Monday, March 1, 2010

Bombs away!

If a customer sent us a disk with drilling hole data this made our job easy, but many times they only sent us artwork on film, or worse. In this case it was up to Daniel Donoso (a very nice guy from Chile) to digitize all the drilling locations for a board. You take a different color permanent magic marker for each hole size, and then you connect the dots making a track that leads through all the drilling positions.

Then you place the artwork on a large digitizing machine called an OPIC II made by Excellon. This had a large polished granite platform, and on top rested a platform on top of felt pads. The artwork is placed on the table, and then using two control wheels the table is moved with several decimal places of precision through the course laid out in marker. Daniel would sit and peer into a "bombsight" down at the table and drop imaginary bombs on each position with a foot pedal. Each time he did this the X and Y position of the table was recorded to paper tape. This could take a while to do, and it took practice.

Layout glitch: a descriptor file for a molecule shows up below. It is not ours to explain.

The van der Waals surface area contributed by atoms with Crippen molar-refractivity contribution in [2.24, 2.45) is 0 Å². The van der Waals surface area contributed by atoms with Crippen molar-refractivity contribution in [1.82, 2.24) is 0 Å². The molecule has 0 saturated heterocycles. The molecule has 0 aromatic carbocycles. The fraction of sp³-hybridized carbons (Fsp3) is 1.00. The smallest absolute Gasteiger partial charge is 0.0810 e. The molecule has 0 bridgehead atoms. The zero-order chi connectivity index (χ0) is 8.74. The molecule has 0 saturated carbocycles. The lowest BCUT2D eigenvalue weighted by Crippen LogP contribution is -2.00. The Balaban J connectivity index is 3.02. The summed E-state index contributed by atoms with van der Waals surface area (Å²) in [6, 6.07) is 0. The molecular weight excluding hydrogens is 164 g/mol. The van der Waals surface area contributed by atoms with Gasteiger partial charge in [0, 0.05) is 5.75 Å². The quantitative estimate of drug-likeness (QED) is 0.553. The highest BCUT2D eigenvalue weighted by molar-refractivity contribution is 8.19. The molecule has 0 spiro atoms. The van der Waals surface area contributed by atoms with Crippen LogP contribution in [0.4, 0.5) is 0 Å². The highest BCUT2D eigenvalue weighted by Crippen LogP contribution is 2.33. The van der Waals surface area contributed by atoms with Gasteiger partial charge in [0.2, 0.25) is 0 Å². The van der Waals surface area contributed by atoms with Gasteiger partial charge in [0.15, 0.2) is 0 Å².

One really cool thing about the OPIC II was the digital display for showing the X, Y coordinates. It didn't have an LED display. Instead each digit position had one of those little vacuum tubes that had incandescent filaments shaped like each digit. I guess this might have been a plasma display, and not incandescent, I'm not sure. If you looked carefully you saw that the different digits were not all the same exact distance from your eyes because they were all packed into the tube in a row, one behind the other.

The OPIC II could not be called a computer, but later on we would find a way to use a computer with this machine.

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